bracket creep, on account of both inflation and real income growth. In addition to the effect of nominal income growth, average tax rates are projected
to increase due to policy changes, most notably the policy decision to increase the Medicare Levy from 2019-20.


We covered this in our budget edition #0087 and property bonus edition #0089. For contracts signed after 9.5.2017, depreciation deductions are no longer
available to purchasers of second hand property. This will be topical for developers trying to sell inner city apartments in the next two years.

It should be stressed that while the housing tax integrity bill has a carve out for new residential premises (s40-27(47), with an oversupply looming
in some markets, developers may decide to lease to a short term tenant in the expectation the market may improve.

The exclusion from the denial of deductions to the subsequent purchase is six months from becoming new.

Purchasers other than owner occupiers i.e. investors need to be aware of these changes and how their after tax net yield is affected. Developers who
hang on to properties in the circumstances above, for more 6 months can expect purchasers to be aware of the changes and have this factored into

Property owners who want to subsequently let out their family home

In this case the tax imperative would be to move into the new premises the old chattels as they will not be tax deductible. This is because the depreciation
deduction denial also applies to an asset that was bought new but used by a landlord for a non-taxable use. An option would be to move out and
purchase new assets – this may not be affordable and /or practicable. And of course, there are some assets that cannot be sensibly removed including
common property. The take out is that developers, landlords and purchasers of second hand properties, need to have a sound understanding of these
changes and how they are affected.


We have covered this matter in past tax updates and note that in September, the Treasury released its exposure draft legislation regarding its proposal
to limit the small business corporate tax rate to companies that do not exceed a passive income threshold of 80%.

Currently, a company that carries on business and does not exceed the aggregated turnover threshold (being $25 million for 30.06.2018 and $50 million
for 30.06.2019) is eligible to apply the lower corporate tax rate of 27.5%.

In order to access the lower rate, it is required that a company’s passive income must not be 80% or more of its assessable income in any financial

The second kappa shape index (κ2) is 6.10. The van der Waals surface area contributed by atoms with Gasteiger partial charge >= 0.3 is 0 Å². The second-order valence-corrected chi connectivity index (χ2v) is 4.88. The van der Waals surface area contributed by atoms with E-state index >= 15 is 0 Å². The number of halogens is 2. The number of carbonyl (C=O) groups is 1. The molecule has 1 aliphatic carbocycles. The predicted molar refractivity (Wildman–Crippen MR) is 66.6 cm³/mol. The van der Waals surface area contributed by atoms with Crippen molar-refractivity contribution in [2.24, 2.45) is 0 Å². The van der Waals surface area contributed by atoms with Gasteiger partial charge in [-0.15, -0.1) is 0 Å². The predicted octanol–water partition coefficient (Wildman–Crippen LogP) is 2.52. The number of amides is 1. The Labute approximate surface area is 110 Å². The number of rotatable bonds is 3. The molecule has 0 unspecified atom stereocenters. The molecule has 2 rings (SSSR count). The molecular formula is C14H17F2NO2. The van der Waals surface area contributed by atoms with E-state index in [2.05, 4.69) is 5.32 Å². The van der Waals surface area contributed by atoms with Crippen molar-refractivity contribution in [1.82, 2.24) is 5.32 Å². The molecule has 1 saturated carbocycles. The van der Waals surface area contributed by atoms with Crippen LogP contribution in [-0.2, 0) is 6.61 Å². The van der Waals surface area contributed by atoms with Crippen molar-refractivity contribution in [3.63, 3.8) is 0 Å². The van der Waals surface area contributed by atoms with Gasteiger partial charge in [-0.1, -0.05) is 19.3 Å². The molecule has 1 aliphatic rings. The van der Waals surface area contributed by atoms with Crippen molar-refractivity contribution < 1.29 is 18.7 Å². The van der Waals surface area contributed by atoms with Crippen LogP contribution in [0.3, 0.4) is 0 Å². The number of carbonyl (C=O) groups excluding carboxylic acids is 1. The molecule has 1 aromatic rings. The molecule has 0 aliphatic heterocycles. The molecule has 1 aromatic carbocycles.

year. Passive income includes rent, royalties, capital gains, interest (subject to certain exclusions) and trust or partnership income (to the
extent that it consists of passive income).

The proposed amendment:

  • Applies retrospectively to 1.7.2016 and therefore may require amendment to tax returns lodged on the premise that pure passive investment companies
    were eligible for the lower rate.
  • A large capital gain could result in a company failing the 80% passive income test, resulting in the standard tax rate of 30% would apply to all
    the company’s assessable income for that year.
  • Those seeking to direct passive income into a trading company must carefully consider insolvency risk and asset protection.

When small companies on the 27.5% tax rate pay dividends, the total tax paid by the company and shareholders will be greater than if the company remained
at the 30% tax rate. In effect, the extra tax arises due to the trapped franking credits in the company which is a real tax cost for the shareholder.
This results because it increases the top-up tax payable by the shareholders, and the 2.5% franking credits left behind in the company are effectively
wasted. This first became apparent in companies with less than $10m turnover that became entitled to the 27.5% tax rate from 1 July 2016. In the
future this problem will be exacerbated when the 27.5% tax rate kicks in for companies with less than $25m turnover for the 2018 financial year
and $50m turnover for the 2019 financial year.




The A.T.O is currently consulting on the:

  • Definition of ‘taxi’ contained in the Fringe Benefits Tax Assessment Act 1986
  • Exemption from fringe benefit tax travel taken to or from work due to illness.

Currently, taxi trips to and from work that are provided to an employee due to illness are exempt from fringe benefits. However, trips taken with ride
sourcing or hire car trips are not.

The A.T.O is inviting comment on extending this exemption by broadening the interpretation of ‘taxi’ to include:

  • Vehicles licensed to provide taxi services, including rank and hail services